Following room air exposure, there were no genotype-related differences in the total number of BALF cells or in the types of cells recovered from the BALF (Table 2). In wild-type mice 4 h post-O3, the total number of BALF cells and macrophages were reduced, whereas neutrophils were significantly elevated compared with air-exposed controls. In Cpefat mice 4 h post-O3, the total number of BALF cells, macrophages, and neutrophils were increased significantly with respect to their air-exposed controls. Twenty-four hours following O3 exposure, the total number of BALF cells, macrophages, neutrophils, and epithelial cells were elevated in both wild-type and Cpefat mice compared with their respective air-exposed controls. Significantly more neutrophils were recovered from the BALF of Cpefat vs. wild-type mice both 4 and 24 h post-O3. Lymphocytes and eosinophils were rarely observed under any genotype or treatment (data not shown).
Effect of Obesity on Lung Size
Because we have previously reported that reduced lung size may account for enhanced inflammatory responses to O3 in ob/ob mice (49), we measured lung mass and open-chested FRC (end-expiratory volume at a PEEP of 3 cmH2O) in unexposed wild-type and Cpefat mice. There was no difference in lung mass or FRC between wild-type and Cpefat mice. The lung mass averaged 0.28 ± 0.03 vs. 0.28 ± 0.01 g, and the FRC averaged 0.38 ± 0.03 vs. 0.32 ± 0.03 ml for wild-type and Cpefat mice, respectively. Nevertheless, lung PV curves were shifted to the right in Cpefat vs. wild-type mice (Fig. 3). Quasi-static lung elastance measured over the deflation portion of the curve from FRC to FRC plus 0.3 ml averaged 14.0 ± 0.5 cmH2O/ml in wild-type and 18.8 ± 1.4 cmH2O/ml in Cpefat mice (P < 0.05).
Effect of Obesity on Breathing Pattern
V̇e is an important determinant of the inhaled dose of O3 (61) that may impact the degree of O3-induced injury and inflammation to the lungs. Thus V̇e was assessed in unexposed wild-type and Cpefat mice. There was no significant difference in V̇e between wild-type and Cpefat mice (Table 3). In addition, no differences existed in either the breathing frequency or VT between wild-type and Cpefat mice.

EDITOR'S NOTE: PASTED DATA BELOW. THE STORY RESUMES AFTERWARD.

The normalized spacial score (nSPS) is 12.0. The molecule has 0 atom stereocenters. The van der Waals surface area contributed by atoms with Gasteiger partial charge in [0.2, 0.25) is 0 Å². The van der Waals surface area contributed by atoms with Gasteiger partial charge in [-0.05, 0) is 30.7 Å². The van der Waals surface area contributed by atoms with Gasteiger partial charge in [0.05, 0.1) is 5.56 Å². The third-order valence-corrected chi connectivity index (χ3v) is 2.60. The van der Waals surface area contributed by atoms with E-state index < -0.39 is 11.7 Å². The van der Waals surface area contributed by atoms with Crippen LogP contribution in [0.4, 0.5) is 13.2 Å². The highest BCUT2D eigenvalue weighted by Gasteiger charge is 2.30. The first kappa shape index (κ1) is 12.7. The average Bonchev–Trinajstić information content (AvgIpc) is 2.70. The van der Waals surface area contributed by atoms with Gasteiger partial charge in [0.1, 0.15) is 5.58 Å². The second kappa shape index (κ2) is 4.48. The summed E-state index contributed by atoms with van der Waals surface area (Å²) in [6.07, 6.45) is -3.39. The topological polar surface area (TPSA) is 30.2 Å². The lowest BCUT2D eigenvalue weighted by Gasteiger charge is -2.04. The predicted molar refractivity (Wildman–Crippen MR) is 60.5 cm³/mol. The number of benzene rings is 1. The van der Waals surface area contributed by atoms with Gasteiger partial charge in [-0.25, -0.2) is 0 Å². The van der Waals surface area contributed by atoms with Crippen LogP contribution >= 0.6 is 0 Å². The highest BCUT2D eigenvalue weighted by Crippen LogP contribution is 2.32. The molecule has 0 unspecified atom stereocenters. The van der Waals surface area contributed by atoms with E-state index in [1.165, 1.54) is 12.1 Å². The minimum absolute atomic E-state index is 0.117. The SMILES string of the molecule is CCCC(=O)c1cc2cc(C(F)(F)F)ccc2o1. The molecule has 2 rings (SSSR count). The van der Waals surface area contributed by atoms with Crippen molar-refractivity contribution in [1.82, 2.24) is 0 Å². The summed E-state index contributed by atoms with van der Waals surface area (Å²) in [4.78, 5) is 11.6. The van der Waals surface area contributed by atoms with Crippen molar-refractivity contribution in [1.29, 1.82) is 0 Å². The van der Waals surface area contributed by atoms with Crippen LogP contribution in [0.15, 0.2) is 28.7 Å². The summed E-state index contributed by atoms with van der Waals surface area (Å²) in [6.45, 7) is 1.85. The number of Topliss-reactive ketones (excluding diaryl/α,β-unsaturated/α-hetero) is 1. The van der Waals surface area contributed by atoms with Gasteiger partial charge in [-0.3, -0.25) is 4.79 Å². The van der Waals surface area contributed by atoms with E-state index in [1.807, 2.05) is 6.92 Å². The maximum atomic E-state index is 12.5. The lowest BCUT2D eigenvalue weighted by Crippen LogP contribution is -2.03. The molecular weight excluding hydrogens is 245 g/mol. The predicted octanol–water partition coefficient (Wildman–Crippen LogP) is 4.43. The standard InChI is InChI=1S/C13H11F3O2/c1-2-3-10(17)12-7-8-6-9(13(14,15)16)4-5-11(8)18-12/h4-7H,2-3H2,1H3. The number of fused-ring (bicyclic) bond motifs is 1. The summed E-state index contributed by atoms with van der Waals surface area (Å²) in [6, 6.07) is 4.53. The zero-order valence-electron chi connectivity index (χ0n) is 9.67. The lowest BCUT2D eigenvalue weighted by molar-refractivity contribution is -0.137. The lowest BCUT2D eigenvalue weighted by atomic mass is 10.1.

Effect of Obesity on Systemic Markers of Inflammation
Concentrations of several inflammatory proteins are elevated in the serum of obese humans (5, 6, 28, 60). To examine systemic inflammation in wild-type and Cpefat mice, we measured the serum levels of IL-6, MCP-1, sTNFR1, sTNFR2, and leptin, as well as the total number of blood leukocytes in air-exposed mice. Serum concentrations of sTNFR1, sTNFR2, MCP-1, and leptin were significantly greater in Cpefat vs. wild-type mice, whereas there were no differences in IL-6 (Fig. 4, A–E). The total number of blood leukocytes was also significantly elevated in Cpefat compared with wild-type mice (Fig. 4F).
We have previously reported (44, 49) that responses to O3 are greater in obese ob/ob vs. lean wild-type mice. We (49) postulated that this difference might be related to the reduced lung size of ob/ob mice because it contributes to an increased inhaled dose of O3 per gram of lung tissue. We now report that obese Cpefat mice, which have lungs of normal size, also have increased airway responses to O3, suggesting that differences in lung size and/or altered O3 dose cannot account for this enhanced O3-induced responsiveness. Rather, some other factor common to both modalities of obesity must be responsible for this phenomenon. Our data suggest that chronic systemic inflammation may contribute.